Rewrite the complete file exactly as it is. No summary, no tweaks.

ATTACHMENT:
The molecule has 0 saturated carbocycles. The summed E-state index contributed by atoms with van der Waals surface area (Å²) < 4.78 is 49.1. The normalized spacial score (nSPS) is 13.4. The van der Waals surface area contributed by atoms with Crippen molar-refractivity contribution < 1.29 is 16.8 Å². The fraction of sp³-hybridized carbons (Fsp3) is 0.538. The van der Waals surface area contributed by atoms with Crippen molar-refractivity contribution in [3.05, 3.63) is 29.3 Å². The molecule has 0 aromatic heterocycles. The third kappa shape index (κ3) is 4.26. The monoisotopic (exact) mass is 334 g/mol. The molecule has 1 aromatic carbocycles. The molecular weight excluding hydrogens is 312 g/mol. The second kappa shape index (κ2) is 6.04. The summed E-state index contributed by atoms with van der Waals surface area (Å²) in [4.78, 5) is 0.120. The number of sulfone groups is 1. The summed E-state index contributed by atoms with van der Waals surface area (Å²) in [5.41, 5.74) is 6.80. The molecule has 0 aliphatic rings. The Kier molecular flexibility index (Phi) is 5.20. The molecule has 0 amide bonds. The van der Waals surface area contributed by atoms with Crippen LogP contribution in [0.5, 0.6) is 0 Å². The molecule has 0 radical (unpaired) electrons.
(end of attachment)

The molecule has 0 saturated carbocycles. The summed E-state index contributed by atoms with van der Waals surface area (Å²) < 4.78 is 49.1. The normalized spacial score (nSPS) is 13.4. The van der Waals surface area contributed by atoms with Crippen molar-refractivity contribution < 1.29 is 16.8 Å². The fraction of sp³-hybridized carbons (Fsp3) is 0.538. The van der Waals surface area contributed by atoms with Crippen molar-refractivity contribution in [3.05, 3.63) is 29.3 Å². The molecule has 0 aromatic heterocycles. The third kappa shape index (κ3) is 4.26. The monoisotopic (exact) mass is 334 g/mol. The molecule has 1 aromatic carbocycles. The molecular weight excluding hydrogens is 312 g/mol. The second kappa shape index (κ2) is 6.04. The summed E-state index contributed by atoms with van der Waals surface area (Å²) in [4.78, 5) is 0.120. The number of sulfone groups is 1. The summed E-state index contributed by atoms with van der Waals surface area (Å²) in [5.41, 5.74) is 6.80. The molecule has 0 aliphatic rings. The Kier molecular flexibility index (Phi) is 5.20. The molecule has 0 amide bonds. The van der Waals surface area contributed by atoms with Crippen LogP contribution in [0.5, 0.6) is 0 Å². The molecule has 0 radical (unpaired) electrons.